Civil Action No. 3:02-CV-0049.
March 22, 2006
Presently before the Court is Motion For Summary Judgment on Behalf of Defendants, County of Carbon, Pennsylvania a/k/a Carbon County Board of Commissioners, Tom C. Gerhard, and Wayne E. Nothstein (Doc. 35). For the reasons set forth below, the Court will deny Defendant's motion. The Court has jurisdiction over this matter pursuant to 28 U.S.C. § 1331.
In 1996, Plaintiff Robert T. Yurchak was appointed by a Democratic majority Board of Commissioners to the position of Chief Public Defender for Carbon County ("Chief PD"). (Doc. 1, ¶ 13.) Plaintiff is a Registered Democrat. (Doc. 1, ¶ 23; Doc. 36, ¶ 34.) Defendants Tom C. Gerhard and Wayne E. Nothstein, as well as Charles W. Getz, were Carbon County Commissioners at the relevant time. Plaintiff alleges that the Carbon County Board of Commissioners terminated him from his position as Chief PD solely for political reasons on January 7, 2002.
Defendants have submitted evidence that as Chief PD, Plaintiff's job description included: ESSENTIAL FUNCTIONS OF JOB:
1. Supervises office staff and operation of Public Defender's office.
2. Counsels and advises public defenders in handling of cases.
3. Prepares department budget and supervises expenditures.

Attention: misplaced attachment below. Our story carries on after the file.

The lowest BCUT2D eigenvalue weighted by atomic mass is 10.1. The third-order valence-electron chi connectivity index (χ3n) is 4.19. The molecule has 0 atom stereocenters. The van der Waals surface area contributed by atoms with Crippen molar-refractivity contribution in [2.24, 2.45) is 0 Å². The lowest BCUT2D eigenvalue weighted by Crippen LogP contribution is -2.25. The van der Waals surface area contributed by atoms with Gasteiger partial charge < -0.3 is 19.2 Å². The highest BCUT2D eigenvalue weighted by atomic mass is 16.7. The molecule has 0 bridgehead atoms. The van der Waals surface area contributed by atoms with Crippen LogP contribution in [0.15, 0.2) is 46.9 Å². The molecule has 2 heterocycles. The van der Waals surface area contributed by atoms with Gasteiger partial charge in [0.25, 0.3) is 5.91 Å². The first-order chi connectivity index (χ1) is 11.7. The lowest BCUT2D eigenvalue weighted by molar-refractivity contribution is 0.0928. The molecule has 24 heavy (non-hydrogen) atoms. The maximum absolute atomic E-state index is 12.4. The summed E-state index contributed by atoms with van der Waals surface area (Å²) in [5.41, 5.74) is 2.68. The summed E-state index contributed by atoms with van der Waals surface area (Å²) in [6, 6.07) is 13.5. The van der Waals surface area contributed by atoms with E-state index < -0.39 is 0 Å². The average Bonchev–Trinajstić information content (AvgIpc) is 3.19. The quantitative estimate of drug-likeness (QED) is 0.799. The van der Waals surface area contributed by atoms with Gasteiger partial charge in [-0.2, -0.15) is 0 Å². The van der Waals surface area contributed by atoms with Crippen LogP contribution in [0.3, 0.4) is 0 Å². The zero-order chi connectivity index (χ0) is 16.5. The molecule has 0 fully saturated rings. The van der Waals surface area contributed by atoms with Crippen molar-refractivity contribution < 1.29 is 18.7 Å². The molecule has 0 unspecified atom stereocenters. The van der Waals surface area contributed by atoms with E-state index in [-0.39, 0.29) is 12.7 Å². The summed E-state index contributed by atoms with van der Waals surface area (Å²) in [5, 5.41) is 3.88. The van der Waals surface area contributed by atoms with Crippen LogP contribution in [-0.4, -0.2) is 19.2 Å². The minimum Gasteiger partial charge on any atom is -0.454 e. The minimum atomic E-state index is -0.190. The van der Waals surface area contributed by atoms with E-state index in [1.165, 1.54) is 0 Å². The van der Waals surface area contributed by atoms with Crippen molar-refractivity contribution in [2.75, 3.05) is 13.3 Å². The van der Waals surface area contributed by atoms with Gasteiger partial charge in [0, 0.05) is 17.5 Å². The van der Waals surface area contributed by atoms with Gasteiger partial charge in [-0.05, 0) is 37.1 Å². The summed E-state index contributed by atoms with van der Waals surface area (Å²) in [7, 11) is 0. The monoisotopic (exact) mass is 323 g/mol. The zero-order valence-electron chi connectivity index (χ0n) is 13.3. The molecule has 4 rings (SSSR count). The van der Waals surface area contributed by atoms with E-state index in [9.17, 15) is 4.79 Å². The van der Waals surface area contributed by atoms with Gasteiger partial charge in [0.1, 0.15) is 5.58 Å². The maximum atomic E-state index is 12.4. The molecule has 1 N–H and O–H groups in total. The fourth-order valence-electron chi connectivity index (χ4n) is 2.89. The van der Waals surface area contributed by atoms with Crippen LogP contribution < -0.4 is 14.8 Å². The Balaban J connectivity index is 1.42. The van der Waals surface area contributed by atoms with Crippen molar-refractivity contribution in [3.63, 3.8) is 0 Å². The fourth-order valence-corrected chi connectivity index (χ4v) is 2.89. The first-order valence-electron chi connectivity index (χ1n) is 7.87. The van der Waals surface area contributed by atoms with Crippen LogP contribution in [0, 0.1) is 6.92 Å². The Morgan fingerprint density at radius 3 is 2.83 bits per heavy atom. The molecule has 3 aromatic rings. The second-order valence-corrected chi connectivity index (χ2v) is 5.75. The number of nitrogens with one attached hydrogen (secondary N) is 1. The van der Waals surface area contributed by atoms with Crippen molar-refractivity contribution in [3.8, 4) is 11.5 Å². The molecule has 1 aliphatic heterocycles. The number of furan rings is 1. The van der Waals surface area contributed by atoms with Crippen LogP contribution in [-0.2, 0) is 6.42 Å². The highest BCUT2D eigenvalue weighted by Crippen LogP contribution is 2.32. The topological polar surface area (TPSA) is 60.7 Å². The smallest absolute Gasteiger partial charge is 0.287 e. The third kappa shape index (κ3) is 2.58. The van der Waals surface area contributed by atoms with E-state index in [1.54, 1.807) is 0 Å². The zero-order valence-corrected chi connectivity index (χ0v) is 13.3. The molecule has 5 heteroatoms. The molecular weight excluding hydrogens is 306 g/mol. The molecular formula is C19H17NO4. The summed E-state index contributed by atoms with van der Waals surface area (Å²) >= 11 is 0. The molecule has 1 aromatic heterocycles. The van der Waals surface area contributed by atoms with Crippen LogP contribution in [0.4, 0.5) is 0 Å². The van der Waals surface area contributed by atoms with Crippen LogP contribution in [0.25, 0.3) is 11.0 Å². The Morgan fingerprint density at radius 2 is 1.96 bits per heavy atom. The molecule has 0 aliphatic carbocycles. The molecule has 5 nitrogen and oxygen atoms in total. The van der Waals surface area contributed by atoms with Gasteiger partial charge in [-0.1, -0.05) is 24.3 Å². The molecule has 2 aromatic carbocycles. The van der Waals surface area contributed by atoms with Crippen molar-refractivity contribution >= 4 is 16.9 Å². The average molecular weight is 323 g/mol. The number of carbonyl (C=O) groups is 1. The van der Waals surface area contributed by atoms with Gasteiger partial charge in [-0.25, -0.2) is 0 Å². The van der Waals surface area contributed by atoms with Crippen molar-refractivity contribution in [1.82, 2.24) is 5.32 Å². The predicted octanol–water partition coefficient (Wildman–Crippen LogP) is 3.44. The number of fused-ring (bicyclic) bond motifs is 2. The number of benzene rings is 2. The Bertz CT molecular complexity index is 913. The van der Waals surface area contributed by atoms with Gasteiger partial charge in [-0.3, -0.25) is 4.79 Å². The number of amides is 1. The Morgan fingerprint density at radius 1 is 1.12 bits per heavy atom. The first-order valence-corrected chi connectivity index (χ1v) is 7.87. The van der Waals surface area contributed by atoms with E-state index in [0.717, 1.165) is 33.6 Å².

4. Manages caseload and represents those clients at hearings, pre-trial, pleas, bail, trial sentencing, etc. and carries out other duties of a lawyer.
5. Makes departmental policies and procedures.
6. Makes referrals on misdirected requests for assistance.
7. Conducts monthly staff meetings.
8. Performs performance evaluations for staff personnel and supervises other personnel issues. Interviews and recommends the hiring of departmental personnel.
9. Prepares reports and inquiries for Commissioners and Courts.
10. Provides the County and general public with information on the function of the office.
* * *
OTHER DUTIES OF JOB:
2. Serves on Committees and Task forces as requested.
(Doc. 36-3, at 1.) The job description submitted by Defendants also details that the Chief PD, "[r]eceives no instruction or supervision from Commissioners in regard to daily work duties. . . ." Id. Further, Plaintiff was one of five persons permitted to be on the Salary Board for the Public Defender's office as part of his duties as Chief PD. (Doc. 57, ¶ 6.)
Next, Defendants submitted evidence that in August 2000, President Judge John Lavelle of Carbon County asked to meet with the County Commissioners about what he perceived to be Plaintiff's misconduct as Chief PD. (Doc. 36, ¶ 11.) Defendants further submitted evidence that Judge Lavelle informed the Commissioners that Plaintiff had improperly allowed his secretary to be used to pass a note to Plaintiff's girlfriend, Cynthia Ray, in a private criminal case ("the note-passing incident"). (Doc. 36, ¶ 12; Doc. 57, ¶ 13.) Plaintiff submitted evidence that it was common practice to use any person available to pass a note to an attorney. (Doc. 57, ¶ 14.)
On August 29, 2000, the Commissioners met with Plaintiff concerning the note-passing incident. (Doc. 36, ¶ 16; Doc. 57, ¶ 15.) Following the meeting, Plaintiff agreed to not use the public defender secretary to pass notes to attorneys who were not public defenders. (Doc. 36, ¶ 17; Doc. 57, ¶ 16.) Plaintiff posted a notice to that effect at the public defender's office. (Doc. 36, ¶ 18; Doc. 57, ¶ 16.)